The Downtown Development Code implements the vision of the two above plans by creating new regulations for private development. In the Downtown core, a form-based code is utilized which focuses on creating dense and attractive urban buildings that shape pleasing public spaces. In the neighborhoods, major streets are envisioned to transform into walkable mixed-use, multi-modal corridors, while residential areas will be preserved and enhanced with complimentary infill projects guided by the code.
The Downtown Development Code

View a zoning comparison map: compares Downtown’s new zoning with the former regulations

The Environment Impact Report assesses the plans and code subject to the California Environment Quality Act.
The Environment Impact Report (34 MB)

1 – Title Page
2 – Environment Impact Report Table of Contents
A – Downtown Neighborhoods Community Plan
B – Fulton Corridor Specific Plan
C – Downtown Development Code
D – NOP and Scoping Comments
E – Air Quality
F – Biological Resources Inventory Results
G – Greenhouse Gas
H – Hazards
I – Noise Modeling
J – Traffic Data
K – Utility Technical Report


Additional Information
For additional information, send an email to or call (559) 621-8003.

Neighborhood Plans

There are two Neighborhood Plans in Fresno. One is El Dorado Park near Fresno State, and the other is Pinedale near River Park
Pinedale Neighborhood Plan
El Dorado Park Neighborhood Plan

Master Environmental Impact Report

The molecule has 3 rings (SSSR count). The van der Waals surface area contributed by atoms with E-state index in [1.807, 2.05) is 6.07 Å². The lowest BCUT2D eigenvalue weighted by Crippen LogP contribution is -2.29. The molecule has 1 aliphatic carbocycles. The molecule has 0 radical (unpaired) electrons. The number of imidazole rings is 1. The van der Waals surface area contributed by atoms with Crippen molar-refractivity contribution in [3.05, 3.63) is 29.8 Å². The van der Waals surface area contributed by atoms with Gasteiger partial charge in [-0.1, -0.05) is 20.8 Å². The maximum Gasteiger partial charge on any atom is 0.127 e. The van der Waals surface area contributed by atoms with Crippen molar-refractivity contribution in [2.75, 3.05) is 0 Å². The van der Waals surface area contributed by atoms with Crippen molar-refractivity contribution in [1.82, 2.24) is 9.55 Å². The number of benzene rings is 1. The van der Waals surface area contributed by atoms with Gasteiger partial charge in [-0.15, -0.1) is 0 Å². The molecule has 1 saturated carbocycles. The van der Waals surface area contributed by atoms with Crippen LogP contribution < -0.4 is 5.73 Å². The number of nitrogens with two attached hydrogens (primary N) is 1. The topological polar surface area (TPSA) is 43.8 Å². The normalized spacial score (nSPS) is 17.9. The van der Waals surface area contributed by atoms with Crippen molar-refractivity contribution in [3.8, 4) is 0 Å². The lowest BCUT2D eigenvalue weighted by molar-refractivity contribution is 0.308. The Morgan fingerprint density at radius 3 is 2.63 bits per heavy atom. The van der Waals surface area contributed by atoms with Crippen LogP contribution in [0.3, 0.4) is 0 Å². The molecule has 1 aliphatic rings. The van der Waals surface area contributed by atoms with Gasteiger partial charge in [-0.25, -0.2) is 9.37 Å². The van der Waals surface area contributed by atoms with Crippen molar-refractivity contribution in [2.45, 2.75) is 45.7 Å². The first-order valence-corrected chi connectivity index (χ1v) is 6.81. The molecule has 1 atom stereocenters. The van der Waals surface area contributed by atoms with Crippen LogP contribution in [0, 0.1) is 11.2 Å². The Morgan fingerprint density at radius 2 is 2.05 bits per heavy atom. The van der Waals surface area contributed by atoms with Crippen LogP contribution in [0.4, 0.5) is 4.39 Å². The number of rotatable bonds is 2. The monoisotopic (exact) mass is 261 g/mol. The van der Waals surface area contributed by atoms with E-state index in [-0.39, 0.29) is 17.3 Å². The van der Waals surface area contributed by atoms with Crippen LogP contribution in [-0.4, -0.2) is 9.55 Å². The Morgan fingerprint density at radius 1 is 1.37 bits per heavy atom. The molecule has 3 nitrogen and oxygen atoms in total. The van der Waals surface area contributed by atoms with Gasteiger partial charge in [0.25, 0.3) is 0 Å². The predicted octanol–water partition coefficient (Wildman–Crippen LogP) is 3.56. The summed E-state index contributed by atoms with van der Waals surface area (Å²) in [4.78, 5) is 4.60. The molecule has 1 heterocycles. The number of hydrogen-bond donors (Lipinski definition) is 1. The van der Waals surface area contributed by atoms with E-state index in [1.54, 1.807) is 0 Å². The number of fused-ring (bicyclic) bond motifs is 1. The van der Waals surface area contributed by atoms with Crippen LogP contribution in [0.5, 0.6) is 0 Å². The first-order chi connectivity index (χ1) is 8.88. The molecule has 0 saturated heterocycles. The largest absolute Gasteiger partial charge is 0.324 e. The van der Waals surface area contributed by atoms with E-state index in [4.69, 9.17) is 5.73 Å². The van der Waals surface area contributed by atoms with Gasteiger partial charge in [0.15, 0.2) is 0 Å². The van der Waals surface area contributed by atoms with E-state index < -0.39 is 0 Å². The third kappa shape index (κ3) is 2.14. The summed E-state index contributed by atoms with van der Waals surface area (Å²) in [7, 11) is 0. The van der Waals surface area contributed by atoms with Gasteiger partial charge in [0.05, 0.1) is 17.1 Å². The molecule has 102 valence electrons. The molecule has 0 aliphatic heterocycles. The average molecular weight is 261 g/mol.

Entire Plan
Entire MEIR

Draft MEIR Sections
MEIR Table of Contents | MEIR Introduction | Executive Summary | Project Description | General Environmental Settings | Environmental Impact Analysis | Aesthetics | Agricultural | MEIR Air Quality | Biological Resources | Cultural Resources | Geology & Soils | Greenhouse Gases | Hazards & Hazardous Materials | Hydrology & Water Quality | Land Use | Noise | Population and Housing | Public Services | Transportation | Utilities MEIR | Energy | Other CEQA | Alternatives | Effects Found Not to be Significant | Information Resources

Draft MEIR Appendices
Appendix A – Notice of Preparation and Scoping – A-1 Notice of Preparation and Initial Study | A-2 Public Notice of NOP and Scoping Meeting | A-3 Comments Received on Notice of Preparation and Initial Study | A-4 Scoping Meeting Sign-In Sheet | A-5 Scoping Meeting Transcript

Appendix B – Air Quality – B-1 Criteria Pollutant Modeling

Appendix C – Biological Resources – C-1 Vegetation Communities Mapping | C-2 CNPS Inventory of Rare Endangered Plants | C-3 California Natural Diversity Database

Appendix D – Cultural Resources – D-1 Paleontological Resources Review | D-2 Native American Consultation

Appendix E – Geological Hazards Investigation – E-1 Geologic Hazards Investigation

Appendix F – Greenhouse Gases – F-1 Greenhouse Gas Emission Reductions and Modeling Results | F-2 Greenhouse Gas Reduction Plan

Appendix G – Storm Drainage Technical Report – G-1 Storm Drainage Technical Report

Appendix H – Transportation – H-1 Roadway Classification | H-2 Existing Number of Lanes | H-3 AM Peak Hour Volumes and LOS – Existing | H-4 PM Peak Hour Volumes and LOS | H-5 Traffic Analysis Zones and Model Inputs | H-6 Roadway Functional Classifications | H-7 Planned Roadway Number of Lanes | H-8 AM Peak Hour Volumes and LOS – Existing + Project | H-9 PM Peak Hour Volumes and LOS – Existing + Project | H-10 AM Peak Hour Volumes and LOS – Cumulative | H-11 PM Peak Hour Volumes and LOS – Cumulative | H-12 Other Exhibits

Appendix I – Noise Modeling – I-1 Noise Modeling

Appendix J – Wastewater Technical Report – J-1 Wastewater Technical Report

Final MEIR Sections
Final Master Environmental Impact Report (FMEIR)

Final MEIR Appendices
Appendix 1 of the FMEIR | Appendix 2 of the FMEIR | Appendix 3 of the FMIER

Amended Planned Land Use Requests – Environmental Evaluation for the MEIR
Amended Planned Land Use Requests – Environmental Evaluation for the MEIR

Mitigation Monitoring and Reporting Program – All Applicable Mitigation Measures from the MEIR